Parents worried cuts will devastate special ed

Parents of students in special education told the Coupeville School Board they are worried that staffing cuts may devastate an exceptional program.

Nine parents spoke during the Monday night online school board meeting, which was a repeat of a meeting last week that had technological problems.

There was high interest in the Central Whidbey community about the meeting because of impending layoffs of up to 23 staff members.

In a 4-1 vote, the school board members again adopted a resolution that would cut up to 10 full-time-equivalent certified teaching positions, up to 11 classified positions, as many as one administrative position and as many as one classified supervisor or non-represented staff.

School Board Member Sherry Phay cast the sole vote in opposition.

The special education program will be hit especially hard since the reduction in force is based upon seniority. The parents said that four or five of the eight-person department will lose their jobs; they all emphasized that they are an extraordinary team of educators.

John Roberts said they’ve made a big difference in his son’s life.

“He doesn’t feel like he is different or stupid anymore,” he said, “and enjoys school again.”

Other parents stressed the importance of continuity of care for the district’s most vulnerable students.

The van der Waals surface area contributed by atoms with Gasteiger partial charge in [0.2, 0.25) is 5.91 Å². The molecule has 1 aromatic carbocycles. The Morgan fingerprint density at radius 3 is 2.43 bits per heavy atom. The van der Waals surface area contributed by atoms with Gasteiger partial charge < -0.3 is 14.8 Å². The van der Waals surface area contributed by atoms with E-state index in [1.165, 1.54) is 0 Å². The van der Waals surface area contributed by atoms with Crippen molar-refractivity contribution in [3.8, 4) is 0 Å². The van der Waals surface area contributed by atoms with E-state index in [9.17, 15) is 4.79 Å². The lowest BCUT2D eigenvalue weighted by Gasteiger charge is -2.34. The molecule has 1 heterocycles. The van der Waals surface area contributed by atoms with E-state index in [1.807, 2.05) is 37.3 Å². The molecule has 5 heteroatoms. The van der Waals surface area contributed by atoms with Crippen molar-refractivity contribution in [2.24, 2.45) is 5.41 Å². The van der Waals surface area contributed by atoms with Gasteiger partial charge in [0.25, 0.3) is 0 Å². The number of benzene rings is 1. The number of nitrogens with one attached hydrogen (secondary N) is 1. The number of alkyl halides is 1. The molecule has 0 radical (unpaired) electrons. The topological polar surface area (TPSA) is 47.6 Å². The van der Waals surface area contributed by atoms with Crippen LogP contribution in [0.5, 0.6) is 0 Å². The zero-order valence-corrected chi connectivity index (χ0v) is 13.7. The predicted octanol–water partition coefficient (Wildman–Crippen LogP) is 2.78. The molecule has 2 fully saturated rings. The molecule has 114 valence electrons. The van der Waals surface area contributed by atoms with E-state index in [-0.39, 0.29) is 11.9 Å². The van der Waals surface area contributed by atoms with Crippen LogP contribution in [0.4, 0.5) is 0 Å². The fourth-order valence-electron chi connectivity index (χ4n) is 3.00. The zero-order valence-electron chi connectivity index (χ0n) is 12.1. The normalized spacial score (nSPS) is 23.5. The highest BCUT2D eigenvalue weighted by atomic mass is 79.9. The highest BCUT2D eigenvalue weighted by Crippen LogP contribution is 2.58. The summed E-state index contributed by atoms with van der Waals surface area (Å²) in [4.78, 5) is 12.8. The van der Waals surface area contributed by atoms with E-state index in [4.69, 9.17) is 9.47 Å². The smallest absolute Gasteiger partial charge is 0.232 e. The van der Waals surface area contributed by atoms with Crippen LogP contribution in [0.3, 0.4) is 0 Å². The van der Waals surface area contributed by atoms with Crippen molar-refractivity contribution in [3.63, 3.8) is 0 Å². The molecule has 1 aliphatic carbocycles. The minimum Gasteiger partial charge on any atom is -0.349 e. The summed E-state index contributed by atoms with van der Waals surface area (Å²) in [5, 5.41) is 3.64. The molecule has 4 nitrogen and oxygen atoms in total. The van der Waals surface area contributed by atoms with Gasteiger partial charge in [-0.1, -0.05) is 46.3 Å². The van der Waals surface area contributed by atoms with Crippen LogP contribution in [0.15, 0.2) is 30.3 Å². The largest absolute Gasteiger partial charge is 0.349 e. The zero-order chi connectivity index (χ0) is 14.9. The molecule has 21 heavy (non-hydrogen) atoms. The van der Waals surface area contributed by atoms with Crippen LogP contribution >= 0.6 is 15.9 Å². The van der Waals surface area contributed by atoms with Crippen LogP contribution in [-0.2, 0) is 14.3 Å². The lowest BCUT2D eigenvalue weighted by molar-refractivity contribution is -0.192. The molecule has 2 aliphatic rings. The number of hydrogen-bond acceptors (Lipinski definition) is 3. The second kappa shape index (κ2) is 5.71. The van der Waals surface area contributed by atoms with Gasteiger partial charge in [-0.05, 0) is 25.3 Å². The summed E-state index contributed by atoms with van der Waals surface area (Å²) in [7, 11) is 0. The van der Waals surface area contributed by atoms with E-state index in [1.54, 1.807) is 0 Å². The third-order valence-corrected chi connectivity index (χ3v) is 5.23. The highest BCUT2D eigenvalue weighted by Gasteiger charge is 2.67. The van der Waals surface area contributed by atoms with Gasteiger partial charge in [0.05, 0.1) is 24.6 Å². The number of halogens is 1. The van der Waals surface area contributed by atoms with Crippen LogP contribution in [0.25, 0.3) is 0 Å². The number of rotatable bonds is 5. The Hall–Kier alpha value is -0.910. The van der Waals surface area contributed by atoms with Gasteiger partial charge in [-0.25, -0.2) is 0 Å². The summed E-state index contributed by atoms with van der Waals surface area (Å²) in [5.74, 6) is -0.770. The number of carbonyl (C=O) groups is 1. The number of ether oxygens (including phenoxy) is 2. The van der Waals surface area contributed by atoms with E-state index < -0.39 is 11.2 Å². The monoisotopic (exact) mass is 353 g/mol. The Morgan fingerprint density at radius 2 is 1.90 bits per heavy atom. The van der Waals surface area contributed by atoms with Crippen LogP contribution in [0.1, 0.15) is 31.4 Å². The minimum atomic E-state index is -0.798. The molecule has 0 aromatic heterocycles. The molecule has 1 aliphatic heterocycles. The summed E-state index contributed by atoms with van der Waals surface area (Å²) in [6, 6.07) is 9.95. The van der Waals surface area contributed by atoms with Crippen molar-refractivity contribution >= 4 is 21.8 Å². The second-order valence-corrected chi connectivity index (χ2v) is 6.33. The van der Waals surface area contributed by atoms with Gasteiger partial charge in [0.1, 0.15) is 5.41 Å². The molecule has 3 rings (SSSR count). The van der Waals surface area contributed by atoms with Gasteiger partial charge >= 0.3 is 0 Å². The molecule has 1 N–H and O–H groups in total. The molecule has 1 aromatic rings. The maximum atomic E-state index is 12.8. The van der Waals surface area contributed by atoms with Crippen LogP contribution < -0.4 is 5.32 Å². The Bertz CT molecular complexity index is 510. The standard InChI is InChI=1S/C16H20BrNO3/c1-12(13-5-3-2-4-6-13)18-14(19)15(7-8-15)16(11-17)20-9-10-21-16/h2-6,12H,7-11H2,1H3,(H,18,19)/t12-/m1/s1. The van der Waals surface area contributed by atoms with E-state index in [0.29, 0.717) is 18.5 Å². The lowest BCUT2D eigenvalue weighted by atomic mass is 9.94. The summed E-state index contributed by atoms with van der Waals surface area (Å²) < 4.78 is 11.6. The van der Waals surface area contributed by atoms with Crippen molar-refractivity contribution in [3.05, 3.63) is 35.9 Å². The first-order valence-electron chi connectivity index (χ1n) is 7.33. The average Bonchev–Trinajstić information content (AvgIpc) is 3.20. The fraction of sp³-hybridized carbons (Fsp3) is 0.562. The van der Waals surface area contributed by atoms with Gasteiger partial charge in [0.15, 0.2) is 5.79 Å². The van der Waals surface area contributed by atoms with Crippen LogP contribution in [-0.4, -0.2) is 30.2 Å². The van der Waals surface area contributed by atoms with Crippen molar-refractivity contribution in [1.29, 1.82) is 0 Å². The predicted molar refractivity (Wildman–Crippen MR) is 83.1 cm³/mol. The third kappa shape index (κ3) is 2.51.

Linsley Dix, co-president of the teacher’s union, said the members have profound concerns about the layoffs, which would mean a reduction of up to 15 percent of the teaching force.

“We believe this request is being made without clear strategic planning in an atmosphere of fear and distrust,” she said.

Superintendent Steve King and Business Manager Denise Peet discussed the circumstances that led to the financial crisis, which began before the pandemic struck. She pointed to increases in staffing costs due to raises and additional programs, coupled with revenue decreases because of falling enrollment.

Under state law, the district needs to alert teachers to possible reductions in force by May 15. King emphasized that all the proposed cuts may not have to be made in September if finances are better than predicted.

The district went from a healthy 10 percent reserve balance in the 2016-17 school year to the current 0.6 percent, Peet said.

King called the district’s current reserves “dangerously low.” He said he may not be able to pay staff if the district doesn’t receive the full levy amount next month — which is a concern due to so many taxpayers being out of work from the pandemic.

The district already borrowed $100,000 from its own capital projects fund.

King also announced that the high school principal will not be replaced when he leaves at the end of the school year. Instead, the middle school principal will take over both positions “with not much of a pay increase at all,” he said.

At the beginning of the year, the school board tasked him with bringing reserves up to 6 percent. But even with increased enrollment this school year, by this March it became clear that the district needed to make $500,000 is cuts, he said.

The district is planning for a $450,000 budget reduction due to the pandemic’s possible impact on enrollment. In addition, King said the state may decrease its funding of education because of budget reductions needed to pay for coronavirus cuts. The district is planning for a $500,000 reduction in state funding.

“I want to assure you,” King said, addressing parents, “your children will be taken care of.”